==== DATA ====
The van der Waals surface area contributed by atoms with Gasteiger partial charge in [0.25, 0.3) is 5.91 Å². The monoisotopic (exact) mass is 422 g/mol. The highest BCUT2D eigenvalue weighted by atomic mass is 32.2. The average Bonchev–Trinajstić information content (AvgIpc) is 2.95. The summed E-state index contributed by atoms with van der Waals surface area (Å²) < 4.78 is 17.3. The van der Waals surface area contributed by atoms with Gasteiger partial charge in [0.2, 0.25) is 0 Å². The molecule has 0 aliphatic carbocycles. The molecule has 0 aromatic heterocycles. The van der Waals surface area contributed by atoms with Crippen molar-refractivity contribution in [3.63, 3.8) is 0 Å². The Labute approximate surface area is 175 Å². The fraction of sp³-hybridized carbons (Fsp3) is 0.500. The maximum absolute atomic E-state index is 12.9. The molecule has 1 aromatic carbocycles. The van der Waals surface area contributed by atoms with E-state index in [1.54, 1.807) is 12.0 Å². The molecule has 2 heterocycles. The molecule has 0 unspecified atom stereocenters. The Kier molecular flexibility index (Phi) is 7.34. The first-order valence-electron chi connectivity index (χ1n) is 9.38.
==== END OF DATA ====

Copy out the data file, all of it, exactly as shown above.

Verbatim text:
The van der Waals surface area contributed by atoms with Gasteiger partial charge in [0.25, 0.3) is 5.91 Å². The monoisotopic (exact) mass is 422 g/mol. The highest BCUT2D eigenvalue weighted by atomic mass is 32.2. The average Bonchev–Trinajstić information content (AvgIpc) is 2.95. The summed E-state index contributed by atoms with van der Waals surface area (Å²) < 4.78 is 17.3. The van der Waals surface area contributed by atoms with Gasteiger partial charge in [0.2, 0.25) is 0 Å². The molecule has 0 aliphatic carbocycles. The molecule has 0 aromatic heterocycles. The van der Waals surface area contributed by atoms with Crippen molar-refractivity contribution in [3.63, 3.8) is 0 Å². The Labute approximate surface area is 175 Å². The fraction of sp³-hybridized carbons (Fsp3) is 0.500. The maximum absolute atomic E-state index is 12.9. The molecule has 1 aromatic carbocycles. The van der Waals surface area contributed by atoms with E-state index in [1.54, 1.807) is 12.0 Å². The molecule has 2 heterocycles. The molecule has 0 unspecified atom stereocenters. The Kier molecular flexibility index (Phi) is 7.34. The first-order valence-electron chi connectivity index (χ1n) is 9.38.